Shrek The Musical puts DreamWorks’ animated blockbuster on stage at the Broadway Theatre. Triple-threat designer Tim Hatley took on the challenges of set, costume, and puppet design for the show not long after finishing work on Monty Python’s Spamalot, which opened in 2005.
The inaugural live-action offering from DreamWorks Theatricals, the $20-million show is a coproduction with Neal Street Productions. “Knowing Sam Mendes and Caro Newling at Neal Street and having done Spamalot, my first musical, got me involved,” says Hatley. “They were keen to find a team that hadn’t done the project 101 times before. They wanted relative newcomers, and we all fit the bill.”
The show tried out at Seattle’s 5th Avenue Theatre last August and September, before opening on Broadway this past December. “Creating it has been a huge chunk of our lives,” says Hatley, who adds that part of it was waiting. “For a year and a half, there was nothing on my notepad except the word ‘Shrek.’ There was no score and no book, no indication of whether it was going to be just the first film, as was eventually decided, or the two sequels as well, and no title. It was an open book, and I just got on with it.”
With everything up for grabs in the early stages, the biggest decisions were how much to stick to the 2001 movie, says Hatley. The designers could, however, do it differently. “The clothes in the movie are plain and not very detailed,” Hatley says. “At the beginning of the project, I spent a few days with the animators in LA, who were working on Shrek the Third. They said that the one thing they weren’t able to do on the first Shrek was animate fabric, which was time-consuming and expensive. If I just copied the film, it would look really, really dull. So we went for great cuts, colors, and textures.”
Shrek’s lady love, Princess Fiona, has a bodice made from organza, cut velvet, and a silk base. “Color-wise it’s a number of greens that work well with Sutton.” Donkey is clad in a costume made entirely from bespoke fur. “It’s not an off-the-shelf fun fur, but something unique, with a scale to it. It’s a stretched net, with short suede cord ties individually tied on, like a rug, and lightweight and aerated. ”For Shrek’s vertically-challenged nemesis, the fairy tale-hating Lord Farquaad, “The design is a simple vaudeville trick, just sticking a pair of shoes on his kneecaps. We cover his shins in a shin guard that is molded to his leg and heavily padded. The shoes are on a complicated, articulated mechanism that allows the feet to move up and down so it appears as if he’s walking…”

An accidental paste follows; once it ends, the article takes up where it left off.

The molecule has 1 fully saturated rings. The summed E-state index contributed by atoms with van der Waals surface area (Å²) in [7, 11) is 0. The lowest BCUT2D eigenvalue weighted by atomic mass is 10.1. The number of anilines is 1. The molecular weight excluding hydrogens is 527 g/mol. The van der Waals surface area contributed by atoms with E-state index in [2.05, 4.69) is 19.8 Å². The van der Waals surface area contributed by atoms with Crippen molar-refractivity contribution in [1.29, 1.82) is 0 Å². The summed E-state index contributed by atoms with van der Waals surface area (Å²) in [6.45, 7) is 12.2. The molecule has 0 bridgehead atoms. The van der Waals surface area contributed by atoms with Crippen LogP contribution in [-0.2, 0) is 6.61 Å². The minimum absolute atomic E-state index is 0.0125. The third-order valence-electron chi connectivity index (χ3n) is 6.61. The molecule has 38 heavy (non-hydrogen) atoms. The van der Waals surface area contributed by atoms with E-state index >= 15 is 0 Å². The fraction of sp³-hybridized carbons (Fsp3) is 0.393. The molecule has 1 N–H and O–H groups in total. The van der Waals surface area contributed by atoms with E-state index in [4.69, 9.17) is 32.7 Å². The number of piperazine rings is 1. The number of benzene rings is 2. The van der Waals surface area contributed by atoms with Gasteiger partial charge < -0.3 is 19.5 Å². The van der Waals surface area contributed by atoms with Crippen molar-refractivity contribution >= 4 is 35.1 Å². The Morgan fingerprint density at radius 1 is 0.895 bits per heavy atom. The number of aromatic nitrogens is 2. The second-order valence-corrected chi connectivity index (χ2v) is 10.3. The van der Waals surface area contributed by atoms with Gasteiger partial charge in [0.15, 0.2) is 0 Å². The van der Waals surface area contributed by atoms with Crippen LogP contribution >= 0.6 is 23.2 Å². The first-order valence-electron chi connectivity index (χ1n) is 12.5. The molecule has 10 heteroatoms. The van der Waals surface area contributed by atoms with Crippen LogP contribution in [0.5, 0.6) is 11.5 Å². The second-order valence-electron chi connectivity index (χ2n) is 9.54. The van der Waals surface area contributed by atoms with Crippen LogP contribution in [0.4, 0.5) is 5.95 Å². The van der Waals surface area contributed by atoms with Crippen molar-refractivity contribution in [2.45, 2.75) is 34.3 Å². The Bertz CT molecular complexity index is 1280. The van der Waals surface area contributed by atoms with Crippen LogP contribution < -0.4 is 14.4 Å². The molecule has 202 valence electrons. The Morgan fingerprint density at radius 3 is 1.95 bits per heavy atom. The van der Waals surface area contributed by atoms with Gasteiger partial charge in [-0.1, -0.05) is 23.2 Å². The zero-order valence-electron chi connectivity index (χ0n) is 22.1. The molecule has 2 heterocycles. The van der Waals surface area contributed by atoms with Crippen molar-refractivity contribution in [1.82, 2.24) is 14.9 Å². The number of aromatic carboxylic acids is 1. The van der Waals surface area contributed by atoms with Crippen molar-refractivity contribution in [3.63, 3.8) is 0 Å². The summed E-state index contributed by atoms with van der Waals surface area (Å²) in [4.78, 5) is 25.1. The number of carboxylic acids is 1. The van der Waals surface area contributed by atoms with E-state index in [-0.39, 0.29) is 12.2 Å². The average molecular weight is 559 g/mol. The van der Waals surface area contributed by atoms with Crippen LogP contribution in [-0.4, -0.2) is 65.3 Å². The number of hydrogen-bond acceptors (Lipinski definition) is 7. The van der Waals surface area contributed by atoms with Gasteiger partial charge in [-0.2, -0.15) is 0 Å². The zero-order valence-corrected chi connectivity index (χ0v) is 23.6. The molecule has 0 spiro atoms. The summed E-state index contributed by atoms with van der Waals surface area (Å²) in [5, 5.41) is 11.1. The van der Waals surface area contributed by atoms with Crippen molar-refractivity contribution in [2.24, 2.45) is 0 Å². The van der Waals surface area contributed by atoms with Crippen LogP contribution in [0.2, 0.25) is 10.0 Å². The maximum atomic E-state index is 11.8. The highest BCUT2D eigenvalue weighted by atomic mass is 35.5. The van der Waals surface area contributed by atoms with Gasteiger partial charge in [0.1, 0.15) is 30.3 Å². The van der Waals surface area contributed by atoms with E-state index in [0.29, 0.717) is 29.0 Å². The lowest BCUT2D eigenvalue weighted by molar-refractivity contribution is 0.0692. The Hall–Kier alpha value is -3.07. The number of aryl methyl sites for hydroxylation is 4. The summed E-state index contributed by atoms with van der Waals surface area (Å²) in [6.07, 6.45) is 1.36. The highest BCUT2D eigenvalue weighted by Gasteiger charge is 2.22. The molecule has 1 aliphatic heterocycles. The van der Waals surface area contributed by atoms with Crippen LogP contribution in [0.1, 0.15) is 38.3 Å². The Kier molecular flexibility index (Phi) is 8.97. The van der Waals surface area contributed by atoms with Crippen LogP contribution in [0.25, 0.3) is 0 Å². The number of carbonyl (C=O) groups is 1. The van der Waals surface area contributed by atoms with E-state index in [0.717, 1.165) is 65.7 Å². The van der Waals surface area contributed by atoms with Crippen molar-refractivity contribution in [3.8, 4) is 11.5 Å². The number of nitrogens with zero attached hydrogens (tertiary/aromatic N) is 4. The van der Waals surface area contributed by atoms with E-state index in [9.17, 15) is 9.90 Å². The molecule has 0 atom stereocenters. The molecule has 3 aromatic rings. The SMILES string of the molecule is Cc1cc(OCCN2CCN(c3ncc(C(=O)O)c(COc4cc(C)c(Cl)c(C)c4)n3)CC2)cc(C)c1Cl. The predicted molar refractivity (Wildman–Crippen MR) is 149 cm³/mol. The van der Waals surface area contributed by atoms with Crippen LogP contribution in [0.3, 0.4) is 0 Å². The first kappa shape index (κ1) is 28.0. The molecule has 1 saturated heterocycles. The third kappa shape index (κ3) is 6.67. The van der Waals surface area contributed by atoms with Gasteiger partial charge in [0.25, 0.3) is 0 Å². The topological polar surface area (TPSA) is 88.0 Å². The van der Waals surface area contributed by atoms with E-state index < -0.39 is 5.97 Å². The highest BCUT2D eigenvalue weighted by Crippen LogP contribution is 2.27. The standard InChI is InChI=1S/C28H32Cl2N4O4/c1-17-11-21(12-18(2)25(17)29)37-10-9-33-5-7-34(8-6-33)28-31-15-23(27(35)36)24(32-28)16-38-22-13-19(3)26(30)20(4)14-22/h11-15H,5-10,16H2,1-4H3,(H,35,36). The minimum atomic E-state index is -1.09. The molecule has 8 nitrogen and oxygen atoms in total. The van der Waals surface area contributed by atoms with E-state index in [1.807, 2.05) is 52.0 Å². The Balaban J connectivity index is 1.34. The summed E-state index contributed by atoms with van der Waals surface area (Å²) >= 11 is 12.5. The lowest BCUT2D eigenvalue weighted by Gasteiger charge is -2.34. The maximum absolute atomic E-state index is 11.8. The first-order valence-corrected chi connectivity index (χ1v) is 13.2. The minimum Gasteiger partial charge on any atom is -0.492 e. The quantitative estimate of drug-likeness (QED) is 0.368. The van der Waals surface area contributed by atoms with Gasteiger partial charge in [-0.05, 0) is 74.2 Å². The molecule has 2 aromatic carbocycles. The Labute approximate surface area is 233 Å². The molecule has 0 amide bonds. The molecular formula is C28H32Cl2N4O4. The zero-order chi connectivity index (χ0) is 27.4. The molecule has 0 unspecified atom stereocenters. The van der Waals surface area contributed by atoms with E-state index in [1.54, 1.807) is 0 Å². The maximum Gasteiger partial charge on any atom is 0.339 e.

Broadway veteran Brian d’Arcy James, in the title role, is encased in a green prosthetic head that takes 90 minutes to get on. “His costume is basically an enormous fat suit, but we had to get it moving, so it wasn’t like a stuffed cushion,” Hatley says. “We layered in different types of foam, with different weights, so it’s sort of like a bean bag, with a belly that hangs and sags. It’s got holes cut into it so that air can travel up, though it’s still hot. He’s got a release mechanism on the top outer layer of his wool costume that can clip away very quickly and open up so air can get to him very quickly when he comes offstage.”
Hatley’s sets recall the ones in the film but do not duplicate them. The swamp where Shrek lives “is the swamp of the film, with a door set among stumps that abstractly form the house he has in the movie,” he says. “What I’m most proud is the floor of the stage, which PRG Scenic Technologies built for us. There are no tracks on it at all. There is one giant revolve, with a smaller revolve inside that, and an even smaller one inside that, all moving in different directions, but very subtly. This enables, for example, Shrek’s door to travel up and down stage and Fiona’s castle to come up through the floor and move forward at the same time.”
The most complicated set element is Farquaad’s advisor, the 12-foot high by 8-foot wide Magic Mirror, for which Hatley designed the mirror and frame. “We went through various ideas for that…we settled on an LED screen—a 500x300 pixels XL Video F-LED 11mm LED wall—and Live Time live animation, which may come as a surprise, as it looks like a pre-recorded film segment. John Tartaglia has motion-capture points on his face, so as he moves in realtime, the animation changes on the screen. We have the potential to build in interactivity with the audience, but we haven’t done that yet.”
Atop the to-do list from the start was deciding on a green for Shrek. “The lighting is always changing, as well as where Shrek is and what he’s standing against: the green swamp, the white-blue of Farquaad’s kingdom, Duloc, or the dark blue of the dragon’s keep,” says Hatley. “A green that was effective in one setting didn’t work in another; it would go yellow in the dragon’s keep. Hugh [Vanstone] worked closely with Naomi to get that working.”
For the full article, check out the March issue of Live Design.